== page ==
More food parcels were handed out in the Vale of White Horse and Cherwell between April and September than in any summer since at least 2018, new figures show.

The Trussell Trust, which helps run a network of more than 1,500 food banks across the UK, has described the soaring need for essentials as "extremely alarming".

Figures from the charity show between April and September, 3,092 emergency food parcels were handed out across two food banks in the Vale of White Horse and 6,156 handed out across four food banks in Cherwell.

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These mark rises of 2,991 and 5,024 during the same period a year before – and the highest figure since local figures were first made available in 2018.

In this period however, West Oxfordshire 2,546 emergency food parcels given out – marking a fall of 3,000 from the previous year.

Across the UK, a record of nearly 1.5 million parcels were distributed – 200,000 more than in the summer of 2022.

These figures cover parcels handed out by the charity itself, but do not include emergency food supplies provided by other organisations.

Emma Revie, chief executive of the Trussell Trust, said: "An increasing number of children are growing up in families facing hunger, forced to turn to food banks to survive. A generation is growing up believing that it’s normal to see a food bank in every community. This is not right.”

Ms Revie continued: "Rising hunger and hardship have devastating consequences for individuals and our communities, damage the nation’s health and hold back our economy. People in work, as well as people who cannot work, are increasingly being pushed into debt and forced to turn to a food bank to survive."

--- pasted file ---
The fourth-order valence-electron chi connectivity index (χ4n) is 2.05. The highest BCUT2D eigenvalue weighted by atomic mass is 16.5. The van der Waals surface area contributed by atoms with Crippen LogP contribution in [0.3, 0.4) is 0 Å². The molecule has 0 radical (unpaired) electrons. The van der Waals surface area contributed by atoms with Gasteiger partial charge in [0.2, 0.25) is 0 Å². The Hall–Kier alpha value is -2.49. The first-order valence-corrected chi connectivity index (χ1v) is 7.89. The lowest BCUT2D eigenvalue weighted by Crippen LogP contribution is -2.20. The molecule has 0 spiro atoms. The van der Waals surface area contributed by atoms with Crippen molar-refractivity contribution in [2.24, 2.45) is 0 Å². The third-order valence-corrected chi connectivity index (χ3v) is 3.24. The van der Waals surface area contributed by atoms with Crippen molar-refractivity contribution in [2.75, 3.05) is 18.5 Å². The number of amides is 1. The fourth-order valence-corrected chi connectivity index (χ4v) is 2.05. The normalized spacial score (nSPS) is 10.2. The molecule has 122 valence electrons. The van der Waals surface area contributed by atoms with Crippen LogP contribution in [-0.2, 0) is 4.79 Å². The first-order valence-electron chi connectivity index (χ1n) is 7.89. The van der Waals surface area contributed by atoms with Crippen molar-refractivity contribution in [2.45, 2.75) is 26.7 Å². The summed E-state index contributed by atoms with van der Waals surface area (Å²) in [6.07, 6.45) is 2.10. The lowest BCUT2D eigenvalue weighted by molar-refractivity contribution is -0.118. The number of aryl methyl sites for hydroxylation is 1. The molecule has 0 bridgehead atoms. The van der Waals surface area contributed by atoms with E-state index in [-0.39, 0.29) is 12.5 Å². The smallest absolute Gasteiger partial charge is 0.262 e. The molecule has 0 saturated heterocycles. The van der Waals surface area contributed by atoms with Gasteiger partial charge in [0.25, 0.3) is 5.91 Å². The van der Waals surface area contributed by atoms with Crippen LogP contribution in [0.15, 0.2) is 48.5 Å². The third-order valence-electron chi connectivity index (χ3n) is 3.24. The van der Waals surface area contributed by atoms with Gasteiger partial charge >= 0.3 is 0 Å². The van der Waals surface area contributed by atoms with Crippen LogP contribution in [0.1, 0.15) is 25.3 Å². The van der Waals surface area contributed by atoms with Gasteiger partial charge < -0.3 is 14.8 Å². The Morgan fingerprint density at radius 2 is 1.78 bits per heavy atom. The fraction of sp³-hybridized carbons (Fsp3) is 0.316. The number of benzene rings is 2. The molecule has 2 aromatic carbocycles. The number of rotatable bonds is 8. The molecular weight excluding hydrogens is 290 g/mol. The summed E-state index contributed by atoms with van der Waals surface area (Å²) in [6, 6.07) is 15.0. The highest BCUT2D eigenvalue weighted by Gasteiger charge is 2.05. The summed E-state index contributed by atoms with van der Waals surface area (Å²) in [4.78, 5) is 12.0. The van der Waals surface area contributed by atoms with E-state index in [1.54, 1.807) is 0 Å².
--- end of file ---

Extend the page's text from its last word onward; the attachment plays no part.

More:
Across the UK, the North East of England and Wales had the highest levels of food bank usage, with one parcel handed out for every 35 residents in both areas. The South East, meanwhile, had a parcel given out for every 56 people in the region.

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In response, the organisation has called for an "essentials guarantee" – meaning Universal Credit should protect people from going without the basics – and for benefits to rise in line with inflation in this year's Autumn Statement.

A spokesperson for the Department for Work and Pensions said: "There are 1.7 million fewer people in absolute poverty than in 2010, but we know some families are struggling, which is why we are providing a record support package worth £3,300 per household.

"This includes the latest cost of living payments paid directly to over eight million households this year, our decision to raise benefits by over 10% earlier this year and our £2 billion Household Support Fund which is helping people to buy essentials."